Campus meals are a big deal
But are they a good deal? Students aren’t wholly convinced
Yer Thao, a regular at the Marketplace Café, sat outside of the Bell Memorial Union enjoying her lunch on a recent afternoon. She’s been drawn to Chico State’s largest eatery by its variety and convenience, but as a college student living on a tight budget, even the draw of quick hot food may not lure her back this fall.
“It’s way too expensive. I usually spend about $20 to $30 a week,” said Thao, a junior, who’s usually on campus four days each week and regularly purchases food from Associated Students establishments. “It’s a good thing I only eat once a day on campus.”
AS runs the university’s two largest meal providers: Whitney Hall Dining in the campus’ biggest dorm facility and the Marketplace Café in the student-owned and -operated Bell Memorial Union. Its food service also includes smaller locations such as convenience stores Butte and Holt stations, as well as coffee shops and even vending machines.
Since AS has a monopoly on food sales, bargains generally aren’t found on campus. In fact, many students say the food is overpriced and not very good. But Jeffery Soon, associate director of AS Food Service, says that’s not the whole story.
Soon’s main goal is to provide the best product at the best price, and that no easy feat considering he’s responsible for satisfying the palates of thousands of customers. The campus’ food business has been steady, he says, and is actually improving.
While Soon constantly works on the quality of the food, his biggest concern these days is with the rising costs of food production. He says he’s paying distributors more for certain products, but the increases aren’t being passed on to the customers—yet.
“At this point we are trying to hold the prices [steady] for as long as we can,” he said.
That’s small consolation for penny-pinching students who have other price complaints, including gripes about the meal plans offered on campus.
Freshmen who purchase meal plans offered as part of their housing package often opt for a plan allotting them 15 meals a week at Whitney Hall Dining. But if they don’t eat there, they can buy food at any of the other food venues on campus for up to $6 per meal. However, if they spend more than their allotment, they have to make up the difference out of pocket.
Senior Kelly King remembers this scenario well. Back when she had the meal plan as a freshman, she didn’t always eat at Whitney, often opting instead for food from the Marketplace Café or one of the convenience stores. Ultimately, she spent so much of her own money that during her second semester she decided not to buy the meal plan at all.
King said it would be difficult to eat on campus under today’s meal plan.
“Maybe you could stay within the $6, but it would be really hard and you’d come really close,” she said. “If you want to buy a drink, too, you’d probably go over.”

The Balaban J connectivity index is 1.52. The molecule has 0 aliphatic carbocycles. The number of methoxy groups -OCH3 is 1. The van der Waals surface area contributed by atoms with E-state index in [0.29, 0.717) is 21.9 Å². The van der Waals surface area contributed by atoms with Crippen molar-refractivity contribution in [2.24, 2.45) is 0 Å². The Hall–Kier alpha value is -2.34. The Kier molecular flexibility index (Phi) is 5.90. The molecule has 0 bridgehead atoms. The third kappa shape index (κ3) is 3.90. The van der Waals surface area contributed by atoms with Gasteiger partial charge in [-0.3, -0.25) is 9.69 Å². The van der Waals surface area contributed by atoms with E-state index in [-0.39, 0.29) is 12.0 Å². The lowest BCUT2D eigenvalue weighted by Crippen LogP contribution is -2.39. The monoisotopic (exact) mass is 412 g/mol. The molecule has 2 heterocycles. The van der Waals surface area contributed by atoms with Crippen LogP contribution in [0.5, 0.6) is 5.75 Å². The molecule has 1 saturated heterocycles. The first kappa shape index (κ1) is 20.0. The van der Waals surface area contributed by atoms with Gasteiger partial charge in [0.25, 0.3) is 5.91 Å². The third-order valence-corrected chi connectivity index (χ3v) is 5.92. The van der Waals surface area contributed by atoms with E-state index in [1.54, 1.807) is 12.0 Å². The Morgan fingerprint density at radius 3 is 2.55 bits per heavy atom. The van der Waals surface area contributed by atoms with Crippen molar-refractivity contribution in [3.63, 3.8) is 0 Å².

Soon admits bottled drinks and packaged foods are some of the most expensive food items on campus. But then again, the high pricing, especially at the BMU, helps to make up for the costs of building the facility and for the services provided there.
In response, many students avoid the high prices by eating off campus. It’s easy considering the numerous eateries just downtown.
Despite the fact that many Chico State students prefer eating downtown, Soon doesn’t consider the eateries there as competition because they all offer something a little different—"I don’t look at what they’re doing and then try to copy or make better what they’re doing.”
Variety is big deal for Soon when he looks at what to put on the menu. He said he makes himself available to discuss his decisions, and that every year he likes to try something new based on his customers’ responses.
The cafeteria-style Marketplace Café is usually filled with customers from opening ’til closing time. It offers about six stations of different foods ranging from salads to sandwiches and walk-up counters allow students to see their meals being prepared.
Within the café, the only station that’s contracted out is Wok ‘n’ Roll, which comes from the Chinese fast-food restaurant of the same name. Other stations offer meals that Soon and the food service staff choose. There are staple items such as hamburgers, fries and chicken, but to keep the rest of the menu fresh, the other options are rotated. Varieties of pizzas, for example, get switched every few weeks.
When it comes to the bottom line, Soon wants to remind students that if they buy food on campus, the money gets poured back into supporting them because it stays in AS funding.
“We all profit when the money spent remains within the student body,” he said.
For cash-strapped students like Thao, that’s not much of a silver lining. In fact, she’ll probably have to forgo campus dining and instead bring her own food.
“I’m just going to have to cook and take leftovers to school,” she said. “It’s such a hassle … but I guess that’s what I’ll have to do.”